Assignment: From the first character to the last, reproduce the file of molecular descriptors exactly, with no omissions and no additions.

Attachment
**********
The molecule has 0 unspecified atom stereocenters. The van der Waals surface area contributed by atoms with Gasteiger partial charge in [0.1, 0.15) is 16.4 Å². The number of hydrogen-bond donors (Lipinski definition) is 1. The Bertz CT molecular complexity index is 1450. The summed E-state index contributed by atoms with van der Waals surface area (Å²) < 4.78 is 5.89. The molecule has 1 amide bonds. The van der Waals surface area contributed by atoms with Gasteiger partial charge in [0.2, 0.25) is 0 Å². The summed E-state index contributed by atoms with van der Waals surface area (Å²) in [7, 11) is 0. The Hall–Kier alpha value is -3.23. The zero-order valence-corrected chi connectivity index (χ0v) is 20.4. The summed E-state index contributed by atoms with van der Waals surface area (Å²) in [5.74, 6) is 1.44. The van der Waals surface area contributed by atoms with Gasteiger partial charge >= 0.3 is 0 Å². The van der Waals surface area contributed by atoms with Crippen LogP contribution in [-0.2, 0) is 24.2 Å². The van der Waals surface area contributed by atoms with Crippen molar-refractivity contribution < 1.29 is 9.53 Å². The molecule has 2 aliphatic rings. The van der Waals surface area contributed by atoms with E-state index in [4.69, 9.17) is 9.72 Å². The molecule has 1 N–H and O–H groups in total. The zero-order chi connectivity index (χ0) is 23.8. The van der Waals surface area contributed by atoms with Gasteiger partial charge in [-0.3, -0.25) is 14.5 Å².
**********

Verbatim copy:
The molecule has 0 unspecified atom stereocenters. The van der Waals surface area contributed by atoms with Gasteiger partial charge in [0.1, 0.15) is 16.4 Å². The number of hydrogen-bond donors (Lipinski definition) is 1. The Bertz CT molecular complexity index is 1450. The summed E-state index contributed by atoms with van der Waals surface area (Å²) < 4.78 is 5.89. The molecule has 1 amide bonds. The van der Waals surface area contributed by atoms with Gasteiger partial charge in [0.2, 0.25) is 0 Å². The summed E-state index contributed by atoms with van der Waals surface area (Å²) in [7, 11) is 0. The Hall–Kier alpha value is -3.23. The zero-order valence-corrected chi connectivity index (χ0v) is 20.4. The summed E-state index contributed by atoms with van der Waals surface area (Å²) in [5.74, 6) is 1.44. The van der Waals surface area contributed by atoms with Gasteiger partial charge >= 0.3 is 0 Å². The van der Waals surface area contributed by atoms with Crippen LogP contribution in [-0.2, 0) is 24.2 Å². The van der Waals surface area contributed by atoms with Crippen molar-refractivity contribution < 1.29 is 9.53 Å². The molecule has 2 aliphatic rings. The van der Waals surface area contributed by atoms with E-state index in [4.69, 9.17) is 9.72 Å². The molecule has 1 N–H and O–H groups in total. The zero-order chi connectivity index (χ0) is 23.8. The van der Waals surface area contributed by atoms with Gasteiger partial charge in [-0.3, -0.25) is 14.5 Å².